Regarding referendums – I like the notion of people holding power in their own hands (3rd article of our Constitution) is that so hard to grasp.

    Let me guess… You studied law but never finished?

    Article 3 of the constitution reads:

    Slovenia is a state of all its citizens and is founded on the permanent and inalienable right of the Slovene nation to self-determination.

    In Slovenia power is vested in the people. Citizens exercise this power directly and through elections, consistent with the principle of the separation of legislative, executive, and judicial powers.

    You conveniently forgot the part about exercising the power to rule through elections.

  20. Blaž Babič Says:

    Liar, liar, pants on fire!

    1. “And why not? Just because you can’t make the cut it doesn’t mean it’s wrong. Other initiatives have collected 40.000 signatures in the past, so it is doable.”

    Out of 12 referendums only app. 3 were made with the collection of 40.000 sigantures. It was SDS, Unions and perhaps someone else connected to the biggest and strongest and most financed entities.

    It would be funny if not serious how you dare to demand from a political party that is being discriminated financially (below 1% votes) to engage to the same levels of activities.

    2. “Referendum legislation is perfectly constitutional. If you have a beef with it, it doesn’t make it invalid.”

    Please be a sport and read this for me:

    http://www.us-rs.si/index.php?archive=1&sv_path=2958,2959,3179

    If you need any additional information don’t hesitate to ask. I’ll be there for you.

    For the rest of your quisling mumbo-jumbo – one BIG HAHA :)

  21. pengovsky Says:

    It would be funny if not serious how you dare to demand from a political party that is being discriminated financially (below 1% votes) to engage to the same levels of activities.

    Simple. Because the same rules apply to everyone. It’s one of the basic principles of the rule of law.

    Please be a sport and read this for me

    Surely, you mean this?

    And? The Constitutional court annuled some articled of the Law on Refendum insofar as they pertained to the preliminary referendum which is non-binding. It however specifically denied your claim that the entire law is invalid. Furthermore, the referendum in question is a subsequent referendum, bearing no relevance to your constitutional beef.

    So, who’s the liar now?

  22. Blaž Babič Says:

    Well decide for yourself, it’s either liar or not-being-able-to-read-large-volumes-of-legal-stuff.

    Check the reasons why they had to strike out the whole 2nd chapter in the disputed Law. And it had also to do a bit with the preliminary referendum, true. But that was NOT the whole story, silly you.

  23. Blaž Babič Says:

    Oh, check that one also:

    http://odlocitve.us-rs.si/usrs/us-odl.nsf/o/980C50D5FD4DB83DC125717200288D9C

    Do you like the section where they say:

    “Ustavno sodišče ni našlo ustavno dopustnega, tj. stvarno upravičenega cilja, ki bi narekoval zakonsko ureditev, po kateri ne morejo dati podpore zahtevi za razpis tisti volivci, ki osebno ne morejo priti na upravno enoto zaradi bolezni, zdravljenja ali invalidnosti Način sprejemanja podpore volivcev zahtevi za razpis referenduma (bi moral biti) natančneje določen, in ne bi smel biti v vsakem primeru posebej odvisen od navodil in usmeritev pristojnega organa ali ministra.”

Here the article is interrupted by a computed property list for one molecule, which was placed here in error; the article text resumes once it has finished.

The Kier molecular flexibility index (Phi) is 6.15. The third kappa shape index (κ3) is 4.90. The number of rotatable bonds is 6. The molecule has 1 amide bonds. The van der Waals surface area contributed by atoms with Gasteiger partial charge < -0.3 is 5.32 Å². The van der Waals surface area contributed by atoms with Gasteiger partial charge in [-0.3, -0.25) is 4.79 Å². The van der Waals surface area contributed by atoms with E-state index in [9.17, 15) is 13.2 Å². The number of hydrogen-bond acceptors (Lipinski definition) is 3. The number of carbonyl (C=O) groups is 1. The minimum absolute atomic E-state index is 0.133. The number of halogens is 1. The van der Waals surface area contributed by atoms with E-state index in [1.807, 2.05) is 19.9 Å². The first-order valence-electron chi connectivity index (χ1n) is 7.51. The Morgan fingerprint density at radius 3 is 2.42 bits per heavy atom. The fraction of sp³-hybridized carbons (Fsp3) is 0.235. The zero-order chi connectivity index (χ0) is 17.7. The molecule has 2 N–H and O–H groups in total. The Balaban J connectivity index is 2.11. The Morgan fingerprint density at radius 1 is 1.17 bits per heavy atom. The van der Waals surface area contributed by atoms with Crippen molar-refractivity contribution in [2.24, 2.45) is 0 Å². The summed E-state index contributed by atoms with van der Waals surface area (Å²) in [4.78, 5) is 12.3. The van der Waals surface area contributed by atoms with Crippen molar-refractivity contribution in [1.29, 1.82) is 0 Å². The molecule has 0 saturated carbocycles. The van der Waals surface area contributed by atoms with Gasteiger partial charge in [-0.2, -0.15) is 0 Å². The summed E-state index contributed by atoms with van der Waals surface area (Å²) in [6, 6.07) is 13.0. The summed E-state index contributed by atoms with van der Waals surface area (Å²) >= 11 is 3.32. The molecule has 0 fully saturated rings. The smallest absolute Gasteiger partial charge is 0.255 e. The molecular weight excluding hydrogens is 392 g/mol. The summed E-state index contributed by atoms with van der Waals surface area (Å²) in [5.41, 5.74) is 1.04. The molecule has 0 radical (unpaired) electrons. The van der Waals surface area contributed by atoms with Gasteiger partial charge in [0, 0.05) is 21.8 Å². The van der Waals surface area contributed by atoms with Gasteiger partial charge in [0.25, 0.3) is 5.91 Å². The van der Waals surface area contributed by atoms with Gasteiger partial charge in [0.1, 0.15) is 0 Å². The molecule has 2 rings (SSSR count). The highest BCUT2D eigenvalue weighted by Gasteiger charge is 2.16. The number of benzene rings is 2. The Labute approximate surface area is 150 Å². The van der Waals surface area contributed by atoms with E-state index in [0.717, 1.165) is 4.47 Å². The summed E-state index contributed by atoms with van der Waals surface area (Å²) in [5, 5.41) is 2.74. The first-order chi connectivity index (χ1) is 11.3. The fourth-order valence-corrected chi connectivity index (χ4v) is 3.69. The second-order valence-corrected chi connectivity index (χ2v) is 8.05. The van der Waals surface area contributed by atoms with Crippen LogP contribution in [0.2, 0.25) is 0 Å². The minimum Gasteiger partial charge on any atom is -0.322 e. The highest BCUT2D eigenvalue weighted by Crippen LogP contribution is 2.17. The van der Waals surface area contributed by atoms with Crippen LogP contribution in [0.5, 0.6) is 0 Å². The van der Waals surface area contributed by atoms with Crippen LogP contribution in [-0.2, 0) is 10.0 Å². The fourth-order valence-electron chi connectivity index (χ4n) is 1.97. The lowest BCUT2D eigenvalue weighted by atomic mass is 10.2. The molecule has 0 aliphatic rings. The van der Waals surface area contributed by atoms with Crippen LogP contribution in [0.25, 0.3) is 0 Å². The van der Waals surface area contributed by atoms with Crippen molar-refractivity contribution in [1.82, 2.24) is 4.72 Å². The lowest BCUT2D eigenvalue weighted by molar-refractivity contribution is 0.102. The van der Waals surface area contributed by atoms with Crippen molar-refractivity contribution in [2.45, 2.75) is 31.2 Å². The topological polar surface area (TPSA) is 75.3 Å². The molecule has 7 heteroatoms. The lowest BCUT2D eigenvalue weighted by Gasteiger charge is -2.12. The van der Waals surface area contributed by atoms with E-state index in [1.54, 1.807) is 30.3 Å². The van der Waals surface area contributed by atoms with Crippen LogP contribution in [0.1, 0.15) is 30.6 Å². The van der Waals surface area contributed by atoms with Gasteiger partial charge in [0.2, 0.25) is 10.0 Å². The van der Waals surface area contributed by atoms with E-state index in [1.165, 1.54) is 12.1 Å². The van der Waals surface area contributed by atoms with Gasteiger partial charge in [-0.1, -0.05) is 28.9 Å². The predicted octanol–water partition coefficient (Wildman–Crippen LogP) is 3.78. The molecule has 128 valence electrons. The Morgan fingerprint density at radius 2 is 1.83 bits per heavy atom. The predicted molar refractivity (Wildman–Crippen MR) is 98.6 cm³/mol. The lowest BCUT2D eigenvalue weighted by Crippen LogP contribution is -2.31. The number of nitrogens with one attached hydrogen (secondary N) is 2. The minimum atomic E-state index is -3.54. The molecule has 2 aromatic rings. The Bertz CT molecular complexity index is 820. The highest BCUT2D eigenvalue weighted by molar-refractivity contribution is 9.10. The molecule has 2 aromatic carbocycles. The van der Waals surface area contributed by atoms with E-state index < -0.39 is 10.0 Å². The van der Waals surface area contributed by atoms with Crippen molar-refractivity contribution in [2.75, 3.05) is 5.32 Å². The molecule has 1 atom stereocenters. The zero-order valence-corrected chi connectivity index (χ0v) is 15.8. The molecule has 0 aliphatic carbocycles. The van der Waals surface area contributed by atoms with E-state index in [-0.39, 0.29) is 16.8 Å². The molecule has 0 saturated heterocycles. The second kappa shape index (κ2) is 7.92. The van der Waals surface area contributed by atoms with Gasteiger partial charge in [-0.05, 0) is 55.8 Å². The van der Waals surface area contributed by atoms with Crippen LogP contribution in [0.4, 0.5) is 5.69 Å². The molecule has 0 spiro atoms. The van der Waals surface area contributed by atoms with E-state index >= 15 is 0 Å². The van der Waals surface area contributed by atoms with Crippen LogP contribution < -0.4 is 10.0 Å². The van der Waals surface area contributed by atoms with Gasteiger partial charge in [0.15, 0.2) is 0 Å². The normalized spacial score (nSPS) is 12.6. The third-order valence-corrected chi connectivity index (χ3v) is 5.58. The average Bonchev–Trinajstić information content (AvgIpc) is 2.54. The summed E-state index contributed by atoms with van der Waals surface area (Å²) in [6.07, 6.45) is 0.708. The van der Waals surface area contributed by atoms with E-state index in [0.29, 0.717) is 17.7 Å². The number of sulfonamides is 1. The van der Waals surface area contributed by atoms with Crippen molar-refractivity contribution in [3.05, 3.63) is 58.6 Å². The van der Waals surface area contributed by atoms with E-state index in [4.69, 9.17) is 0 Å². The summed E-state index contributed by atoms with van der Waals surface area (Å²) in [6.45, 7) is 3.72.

24. dr. filomena Says:

    Off the top of my head, two possible reasons why the Swiss have not had a serious war in a long time:
    1/ from the military point of view they are located in a rather non-interesting part of Europe;
    2/ they have everybody’s money and no robber will attack his own bank.

    Why are they not members of NATO? As you noted, they have not been under a serious military threat in a long time (and before that, they were basically busy either killing each other with fervour or killing and dying for the highest bidder in their neighbours’ wars), and “neutrality” plays a big role in their keeping at least part of their traditional role of a safe money harbour that a significant part of their economy is based on.

    Place the Swiss on the Balkans and let’s see how fast they go to war and join NATO :twisted:

  25. pengovsky Says:

    @Blaž Babič:

    Please, stop manipulating. You’re insulting your intelligence as well as mine. Neither of us is as stupid as not to know that you’ve just posted two different links to the same decision.

    And it has absolutely nothing to do with the question at hand. Neither with your ill fated referendum (which is a subsequent, not preliminary) nor with the actual content of this post.

    The court did annul certain provisions of the law when they apply to a preliminary referendum, but it did not annul the entire law, no matter how you may wish it.

    @dr. fil:
    2/ they have everybody’s money and no robber will attack his own bank.

    ROTFL! Good one! :mrgreen:

  26. Adriaan Says:

    I’m amazed Mr Babic has time to participate in this correspondence. Wouldn’t he be better served spending more time trying to stump up some support for this referendum?

  27. dr. filomena Says:

    My dear friend, I only omitted making that comment on account of thinking it too obvious. Lovely to see great minds run similar tracks again :mrgreen: